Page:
Here in Genesis, God sets the standard. God blessed the union of one man and one woman who loved God and were united together in marriage. Genesis 2:25 then closes with the words, “Adam and his wife were both naked, and they felt no shame.” That statement is quite profound when we think of biblical marriage. When one man and one woman who love God unite in a marriage commitment, there is purity attached to that relationship that does not involve shame. That also means that not only was their marriage union blessed, but also their sex life.

Hebrews 13:4 in the Message translation says, “Honor marriage, and guard the sacredness of sexual intimacy between wife and husband. God draws a firm line against casual and illicit sex.” That means that under God, sex is good, blessed, pure, joining two people together to grow in intimacy in a healthy way. However, according to the Bible, sex outside of God’s design does the opposite. Since it is outside of God’s design it cannot be blessed and therefore, it causes all sorts of problems. Many of us are unfortunately familiar with these consequences that cause us harm like STD’s, pregnancies, the rise of single parents and abortion, broken hearts, and the breakdown of true intimacy in relationships. Since casual and illicit sexual relationships are often without a commitment, both parties are usually left hurt in some way.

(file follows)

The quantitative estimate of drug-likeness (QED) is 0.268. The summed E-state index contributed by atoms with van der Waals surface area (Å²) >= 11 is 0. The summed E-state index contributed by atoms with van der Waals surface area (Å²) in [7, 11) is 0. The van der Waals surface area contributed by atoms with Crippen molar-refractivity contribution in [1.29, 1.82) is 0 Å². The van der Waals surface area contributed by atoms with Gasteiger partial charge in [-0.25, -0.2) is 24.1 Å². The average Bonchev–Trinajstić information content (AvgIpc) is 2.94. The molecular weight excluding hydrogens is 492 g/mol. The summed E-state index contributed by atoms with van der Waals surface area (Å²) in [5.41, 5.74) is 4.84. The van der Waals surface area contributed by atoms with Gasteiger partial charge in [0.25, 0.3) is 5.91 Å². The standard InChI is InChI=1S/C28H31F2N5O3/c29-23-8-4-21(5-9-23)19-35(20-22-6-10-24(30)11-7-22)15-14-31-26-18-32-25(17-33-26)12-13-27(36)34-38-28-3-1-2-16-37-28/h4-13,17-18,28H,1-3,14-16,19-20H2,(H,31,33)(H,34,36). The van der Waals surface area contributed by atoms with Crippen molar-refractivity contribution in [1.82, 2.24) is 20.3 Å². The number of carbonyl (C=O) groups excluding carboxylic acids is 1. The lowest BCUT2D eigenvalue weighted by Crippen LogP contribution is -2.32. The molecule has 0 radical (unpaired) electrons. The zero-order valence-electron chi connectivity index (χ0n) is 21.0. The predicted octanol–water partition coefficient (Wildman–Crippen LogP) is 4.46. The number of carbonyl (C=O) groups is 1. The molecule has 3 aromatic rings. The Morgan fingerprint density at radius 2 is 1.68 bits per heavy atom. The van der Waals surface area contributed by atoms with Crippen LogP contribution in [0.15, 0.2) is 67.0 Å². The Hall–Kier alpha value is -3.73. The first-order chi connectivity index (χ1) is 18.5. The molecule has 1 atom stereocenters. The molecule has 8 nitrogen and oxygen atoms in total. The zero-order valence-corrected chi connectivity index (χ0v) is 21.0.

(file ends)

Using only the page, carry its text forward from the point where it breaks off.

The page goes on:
Now, God is not a kill-joy as some might think who is out to ruin your “fun.” In fact, God desires that you hold out for honor guarding the sacredness of marriage and sexual intimacy so that you can postpone temporal pleasure for something even better, lifetime epic love and commitment.

While our culture is quickly looking for ways to avoid commitment either because commitment brings complication or drama or an end to what they call their freedom, I would say that commitment is the very thing that brings security. Have you ever met someone super insecure because the person they are having a “thing” with is always with someone else? Then there are relationships that go on for a long time without commitment in marriage and one of them starts worrying about when the other is going to pop the question. In casual relationships, both bond in a sexual way and then get hurt when the relationship dies. How many girls have you known that have shed tears when the guy leaves after sex and they feel betrayed or abandoned or rejected or simply emotionally scared. When sex is introduced, you can guarantee both parties will be hurt.